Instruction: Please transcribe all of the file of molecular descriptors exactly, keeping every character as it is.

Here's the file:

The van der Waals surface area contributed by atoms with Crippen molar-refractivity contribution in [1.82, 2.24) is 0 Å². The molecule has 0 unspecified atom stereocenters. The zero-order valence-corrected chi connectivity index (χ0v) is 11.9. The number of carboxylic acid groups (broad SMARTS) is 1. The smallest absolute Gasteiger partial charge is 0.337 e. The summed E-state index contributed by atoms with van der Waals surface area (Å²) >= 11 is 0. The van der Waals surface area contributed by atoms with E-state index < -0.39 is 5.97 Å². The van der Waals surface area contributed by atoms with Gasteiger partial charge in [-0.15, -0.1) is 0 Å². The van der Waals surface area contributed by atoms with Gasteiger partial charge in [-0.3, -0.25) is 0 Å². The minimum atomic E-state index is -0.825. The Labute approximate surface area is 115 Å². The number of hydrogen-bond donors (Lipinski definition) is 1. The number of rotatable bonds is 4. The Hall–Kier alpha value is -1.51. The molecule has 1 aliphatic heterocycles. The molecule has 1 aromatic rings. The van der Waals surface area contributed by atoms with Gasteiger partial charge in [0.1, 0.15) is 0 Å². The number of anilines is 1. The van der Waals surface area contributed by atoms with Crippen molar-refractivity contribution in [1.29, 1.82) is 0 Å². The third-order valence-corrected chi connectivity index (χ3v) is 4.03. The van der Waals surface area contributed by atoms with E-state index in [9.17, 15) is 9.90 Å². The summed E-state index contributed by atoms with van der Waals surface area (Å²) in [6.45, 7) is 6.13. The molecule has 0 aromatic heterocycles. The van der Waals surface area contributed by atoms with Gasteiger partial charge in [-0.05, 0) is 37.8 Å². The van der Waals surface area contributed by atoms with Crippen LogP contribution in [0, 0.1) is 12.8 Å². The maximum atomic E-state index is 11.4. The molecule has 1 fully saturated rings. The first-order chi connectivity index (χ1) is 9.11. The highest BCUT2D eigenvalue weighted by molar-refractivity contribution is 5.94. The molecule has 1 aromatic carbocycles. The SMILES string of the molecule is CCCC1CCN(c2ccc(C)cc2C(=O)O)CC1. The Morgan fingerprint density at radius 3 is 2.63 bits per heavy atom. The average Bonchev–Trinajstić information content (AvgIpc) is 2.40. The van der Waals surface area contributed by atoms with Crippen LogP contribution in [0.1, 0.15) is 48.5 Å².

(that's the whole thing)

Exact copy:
The van der Waals surface area contributed by atoms with Crippen molar-refractivity contribution in [1.82, 2.24) is 0 Å². The molecule has 0 unspecified atom stereocenters. The zero-order valence-corrected chi connectivity index (χ0v) is 11.9. The number of carboxylic acid groups (broad SMARTS) is 1. The smallest absolute Gasteiger partial charge is 0.337 e. The summed E-state index contributed by atoms with van der Waals surface area (Å²) >= 11 is 0. The van der Waals surface area contributed by atoms with E-state index < -0.39 is 5.97 Å². The van der Waals surface area contributed by atoms with Gasteiger partial charge in [-0.15, -0.1) is 0 Å². The van der Waals surface area contributed by atoms with Gasteiger partial charge in [-0.3, -0.25) is 0 Å². The minimum atomic E-state index is -0.825. The Labute approximate surface area is 115 Å². The number of hydrogen-bond donors (Lipinski definition) is 1. The number of rotatable bonds is 4. The Hall–Kier alpha value is -1.51. The molecule has 1 aliphatic heterocycles. The molecule has 1 aromatic rings. The van der Waals surface area contributed by atoms with Gasteiger partial charge in [0.1, 0.15) is 0 Å². The number of anilines is 1. The van der Waals surface area contributed by atoms with Crippen molar-refractivity contribution in [1.29, 1.82) is 0 Å². The third-order valence-corrected chi connectivity index (χ3v) is 4.03. The van der Waals surface area contributed by atoms with E-state index in [9.17, 15) is 9.90 Å². The summed E-state index contributed by atoms with van der Waals surface area (Å²) in [6.45, 7) is 6.13. The molecule has 0 aromatic heterocycles. The van der Waals surface area contributed by atoms with Gasteiger partial charge in [-0.05, 0) is 37.8 Å². The van der Waals surface area contributed by atoms with Crippen LogP contribution in [0, 0.1) is 12.8 Å². The maximum atomic E-state index is 11.4. The molecule has 1 fully saturated rings. The first-order chi connectivity index (χ1) is 9.11. The highest BCUT2D eigenvalue weighted by molar-refractivity contribution is 5.94. The molecule has 1 aromatic carbocycles. The SMILES string of the molecule is CCCC1CCN(c2ccc(C)cc2C(=O)O)CC1. The Morgan fingerprint density at radius 3 is 2.63 bits per heavy atom. The average Bonchev–Trinajstić information content (AvgIpc) is 2.40. The van der Waals surface area contributed by atoms with Crippen LogP contribution in [0.1, 0.15) is 48.5 Å².